I had this situation, where I needed a fast, automatic way to toggle “Has stopped working” messages on and off. So I wrote one, and you can find it here – UnhandledExceptionsToggler (.NET 4.0) or here UnhandledExceptionsToggler(.NET 2.0). Both of these archives (.zip) contain an executable, which toggles “Has stopped working” messages on and off, its complete source code, and a sample test application, which causes a “Has stopped working” dialog (so you can check if the thing works).

   

The UnhandledExceptionsToggler works pretty simply – you start (Run As Administrator) it and if “Has stopped working” messages are enabled – it disables them, and if they are disabled – it enables them. Along with that it prints some text, the last part of which saying either “Result: unhandled exceptions window WILL be shown” or “Result: unhandled exceptions window WILL NOT be shown” – you can guess what they mean.

Disclaimer: You are free to use, modify and redistribute the application and its source code in any way you find fit, and I take no responsibility over any actions regarding the application and it’s source code.

 Last words

Thanks for reading, and I hope this was useful to you in some way. Just keep in mind – working with the registry can be dangerous. Disabling messages regarding exceptions, on the other hand, can leave you in the dark. As long as you have this in mind and you are careful, you can take full advantage of both manual and automatic disabling of “Has stopped working” messages and greatly improve your Windows experience!

, , , , , , , , , ,

14 Responses to “Disabling “Has stopped working” dialogs”

  • Steve says:

    Hey Georgi, seems this is the easiest way for me to contact you, my Bulgarian is a bit rusty 😉

    I’m interested in drive-free-z for some driving research here in Sydney Australia but having some trouble running the EXE and also downloading the .Net source. Are you still developing? Could you send me a copy of the source? Are you interested in development collaboration? The graphics sure look good, and it’s great that you can have city streets, not just Grand Prix!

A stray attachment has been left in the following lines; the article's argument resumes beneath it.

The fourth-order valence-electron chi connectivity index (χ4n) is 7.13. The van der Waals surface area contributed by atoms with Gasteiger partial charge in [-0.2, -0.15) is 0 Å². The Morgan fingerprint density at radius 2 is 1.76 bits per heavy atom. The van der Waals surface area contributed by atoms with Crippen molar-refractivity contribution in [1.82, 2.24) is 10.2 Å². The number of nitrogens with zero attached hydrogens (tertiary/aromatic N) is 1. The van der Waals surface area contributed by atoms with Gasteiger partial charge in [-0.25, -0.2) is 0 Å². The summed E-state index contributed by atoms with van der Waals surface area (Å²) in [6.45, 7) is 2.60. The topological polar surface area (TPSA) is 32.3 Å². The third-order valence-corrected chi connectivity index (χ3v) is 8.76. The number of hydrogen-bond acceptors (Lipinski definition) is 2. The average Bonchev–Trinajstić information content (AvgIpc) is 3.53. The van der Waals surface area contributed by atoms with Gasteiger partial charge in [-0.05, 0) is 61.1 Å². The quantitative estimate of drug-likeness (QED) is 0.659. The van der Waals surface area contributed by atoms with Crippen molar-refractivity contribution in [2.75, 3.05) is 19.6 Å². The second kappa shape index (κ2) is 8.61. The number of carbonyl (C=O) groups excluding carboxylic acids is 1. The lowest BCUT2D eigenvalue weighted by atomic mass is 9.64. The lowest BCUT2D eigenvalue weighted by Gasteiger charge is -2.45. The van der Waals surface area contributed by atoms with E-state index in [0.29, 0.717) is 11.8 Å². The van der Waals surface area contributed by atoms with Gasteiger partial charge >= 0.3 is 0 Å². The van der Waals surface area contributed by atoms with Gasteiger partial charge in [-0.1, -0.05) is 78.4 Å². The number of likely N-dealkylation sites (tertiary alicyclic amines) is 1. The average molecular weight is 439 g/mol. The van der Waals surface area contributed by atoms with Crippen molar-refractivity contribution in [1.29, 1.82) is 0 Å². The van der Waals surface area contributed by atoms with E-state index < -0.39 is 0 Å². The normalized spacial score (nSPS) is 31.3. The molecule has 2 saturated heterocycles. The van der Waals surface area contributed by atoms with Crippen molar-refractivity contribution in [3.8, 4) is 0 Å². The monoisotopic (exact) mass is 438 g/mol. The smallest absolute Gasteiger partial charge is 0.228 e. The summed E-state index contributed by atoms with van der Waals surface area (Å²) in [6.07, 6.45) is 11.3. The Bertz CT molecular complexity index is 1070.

Looking forward to hearing from you
    Steve Rogers

    • admin says:

      Hey Steve, just sent you an e-mail (saw you contacted me there too) check it out 😉
      In short – I’ll give you anything you need + some short instructions later today (today in my time-zone at least)

  • Aram says:

    THANK YOU!!!VERY MUCH!!!

  • Shaun says:

    Is the exceptionthrower application available for download?

  • Victor says:

    Excellent work! Thanks for sharing!

  • Jon says:

    Thanks. Brings me back to the Unix way of doing things. Dr. Watson and Windows Error Reporting are useless for me since if I’m working on something I can always manually run it under a debugger.

    As a user, the dialog just wastes 5 seconds of my time and a click before I relaunch Joe Buggy Program (R).

  • Az says:

    Абе хубаво си го написал, но тези които не знаят много добре Английски как да се оправят?

  • Asif says:

    Thank you for this article…. I was tired of seeing this error reporting …. I am learning coding and every time when my code crushes it shows this report which is so disturbing ….

  • Eduardo says:

    Would it be possible to add command line parameters let’s say

    UnhandledExceptionsToggler.exe /disable
    UnhandledExceptionsToggler.exe /enable

    and get rid of the readline at the end?

    I would do it myself but I don’t have C# compiler on hand. :(

    • admin says:

      Good idea, I’ll get to it as soon as I find some spare time (probably not in the near future). Actually, come to think of it, this means you’ll need to run the command prompt elevated (i.e. “Run as Administrator”), which will take more time than dealing with “Press any key…” :)

  • daver says:

    Works perfectly. As my setup with Win7 embedded does not have regedit this .net 2 exe was the perfect solution.

    Thank you.

  • Ben says:

    Worked perfectly, thank you.

  • Asif says:

    Thanks a lot . It worked !

Leave a Reply to Az Cancel reply

Your email address will not be published. Required fields are marked *

You may use these HTML tags and attributes: <a href="" title=""> <abbr title=""> <acronym title=""> <b> <blockquote cite=""> <cite> <code> <del datetime=""> <em> <i> <q cite=""> <s> <strike> <strong>